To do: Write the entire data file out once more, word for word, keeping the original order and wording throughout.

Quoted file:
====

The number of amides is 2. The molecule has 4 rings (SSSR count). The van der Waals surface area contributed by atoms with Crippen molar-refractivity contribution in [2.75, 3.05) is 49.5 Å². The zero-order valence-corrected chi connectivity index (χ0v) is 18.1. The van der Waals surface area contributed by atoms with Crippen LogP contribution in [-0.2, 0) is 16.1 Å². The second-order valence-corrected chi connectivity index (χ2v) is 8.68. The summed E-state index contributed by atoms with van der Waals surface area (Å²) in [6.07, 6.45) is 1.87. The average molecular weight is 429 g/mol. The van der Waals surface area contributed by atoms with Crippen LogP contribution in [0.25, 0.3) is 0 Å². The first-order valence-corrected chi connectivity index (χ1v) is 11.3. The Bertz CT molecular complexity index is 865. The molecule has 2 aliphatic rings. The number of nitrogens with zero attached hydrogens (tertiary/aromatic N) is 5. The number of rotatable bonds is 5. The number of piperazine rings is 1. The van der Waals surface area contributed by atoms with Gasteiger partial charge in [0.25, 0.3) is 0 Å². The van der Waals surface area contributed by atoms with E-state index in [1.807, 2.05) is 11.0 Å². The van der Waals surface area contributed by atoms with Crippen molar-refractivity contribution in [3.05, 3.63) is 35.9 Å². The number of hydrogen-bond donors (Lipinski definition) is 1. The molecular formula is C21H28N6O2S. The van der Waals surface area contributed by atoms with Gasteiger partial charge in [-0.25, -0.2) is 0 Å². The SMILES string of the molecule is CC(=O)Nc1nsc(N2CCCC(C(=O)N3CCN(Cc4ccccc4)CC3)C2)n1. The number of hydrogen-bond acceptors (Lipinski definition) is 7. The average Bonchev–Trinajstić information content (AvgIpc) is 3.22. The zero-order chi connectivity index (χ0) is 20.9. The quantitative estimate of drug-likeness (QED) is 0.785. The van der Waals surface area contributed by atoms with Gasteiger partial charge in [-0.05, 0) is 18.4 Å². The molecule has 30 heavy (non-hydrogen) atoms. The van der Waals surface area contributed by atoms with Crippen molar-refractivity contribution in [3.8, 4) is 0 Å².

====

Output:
The number of amides is 2. The molecule has 4 rings (SSSR count). The van der Waals surface area contributed by atoms with Crippen molar-refractivity contribution in [2.75, 3.05) is 49.5 Å². The zero-order valence-corrected chi connectivity index (χ0v) is 18.1. The van der Waals surface area contributed by atoms with Crippen LogP contribution in [-0.2, 0) is 16.1 Å². The second-order valence-corrected chi connectivity index (χ2v) is 8.68. The summed E-state index contributed by atoms with van der Waals surface area (Å²) in [6.07, 6.45) is 1.87. The average molecular weight is 429 g/mol. The van der Waals surface area contributed by atoms with Crippen LogP contribution in [0.25, 0.3) is 0 Å². The first-order valence-corrected chi connectivity index (χ1v) is 11.3. The Bertz CT molecular complexity index is 865. The molecule has 2 aliphatic rings. The number of nitrogens with zero attached hydrogens (tertiary/aromatic N) is 5. The number of rotatable bonds is 5. The number of piperazine rings is 1. The van der Waals surface area contributed by atoms with Gasteiger partial charge in [0.25, 0.3) is 0 Å². The van der Waals surface area contributed by atoms with E-state index in [1.807, 2.05) is 11.0 Å². The van der Waals surface area contributed by atoms with Crippen molar-refractivity contribution in [3.05, 3.63) is 35.9 Å². The number of hydrogen-bond donors (Lipinski definition) is 1. The molecular formula is C21H28N6O2S. The van der Waals surface area contributed by atoms with Gasteiger partial charge in [-0.25, -0.2) is 0 Å². The SMILES string of the molecule is CC(=O)Nc1nsc(N2CCCC(C(=O)N3CCN(Cc4ccccc4)CC3)C2)n1. The number of hydrogen-bond acceptors (Lipinski definition) is 7. The average Bonchev–Trinajstić information content (AvgIpc) is 3.22. The zero-order chi connectivity index (χ0) is 20.9. The quantitative estimate of drug-likeness (QED) is 0.785. The van der Waals surface area contributed by atoms with Gasteiger partial charge in [-0.05, 0) is 18.4 Å². The molecule has 30 heavy (non-hydrogen) atoms. The van der Waals surface area contributed by atoms with Crippen molar-refractivity contribution in [3.8, 4) is 0 Å².